I was watching Major Season 4 the other day and there was a scene where Goro steals third. The third baseman, Gibson Jr, mocks Goro by saying that he must have missed a sign. Except Goro ran on his own accord.
What follows is a dialogue (my translation) that had me scratching my head for a few moments.
Gibson Jr: Unbelievable. Did you miss a sign?
Goro: Nope. I knew without a doubt that I'd be able to steal third, so I ran.
Gibson Jr: How?
Goro: I figured that the pitcher and catcher wouldn't expect me (a pitcher) to try and steal third. I also know that the pitcher doesn't have a good pick-off move. And most of all, I noticed his grip on the ball -- he was getting ready to throw a change-up.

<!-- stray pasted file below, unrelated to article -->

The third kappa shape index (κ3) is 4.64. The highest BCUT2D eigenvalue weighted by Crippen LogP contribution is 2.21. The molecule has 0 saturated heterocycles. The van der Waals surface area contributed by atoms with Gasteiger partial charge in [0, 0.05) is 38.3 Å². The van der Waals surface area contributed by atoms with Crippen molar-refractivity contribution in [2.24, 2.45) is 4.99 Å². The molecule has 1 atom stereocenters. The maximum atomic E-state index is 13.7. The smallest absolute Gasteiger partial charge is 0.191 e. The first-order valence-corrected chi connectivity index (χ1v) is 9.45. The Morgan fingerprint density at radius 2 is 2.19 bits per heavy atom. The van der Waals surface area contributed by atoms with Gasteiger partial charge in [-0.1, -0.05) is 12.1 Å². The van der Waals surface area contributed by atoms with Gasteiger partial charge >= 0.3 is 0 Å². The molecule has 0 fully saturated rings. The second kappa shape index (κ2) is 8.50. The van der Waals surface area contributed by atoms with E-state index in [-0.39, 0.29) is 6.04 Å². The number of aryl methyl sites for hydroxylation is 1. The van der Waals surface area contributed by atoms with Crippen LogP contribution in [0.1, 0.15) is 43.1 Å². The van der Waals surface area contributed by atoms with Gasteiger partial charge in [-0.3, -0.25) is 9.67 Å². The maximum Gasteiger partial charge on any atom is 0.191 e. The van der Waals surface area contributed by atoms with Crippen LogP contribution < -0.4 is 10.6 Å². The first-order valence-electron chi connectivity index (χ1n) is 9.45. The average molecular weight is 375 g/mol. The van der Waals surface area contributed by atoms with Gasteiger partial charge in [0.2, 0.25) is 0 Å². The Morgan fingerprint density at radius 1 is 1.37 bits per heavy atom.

Now, I wasn't really quite sure what Goro meant at first, because instead of saying "pick-off," he said something completely different.
Something that I wasn't really expecting.
"I also know that the pitcher doesn't have a good quick."
I figured it out fairly quickly after thinking about it, but up until that moment, I don't recall ever hearing this term before.
Of course, as with most things like this, the following day while watching a Giants game, the announcers mentioned that the pitcher on the mound had a good quick and that runners on first should be careful.
So the next time you hear a Japanese person talking about a pitcher's quick, you'll now know that he's talking about his pick-off move, and not some new fancy pitch.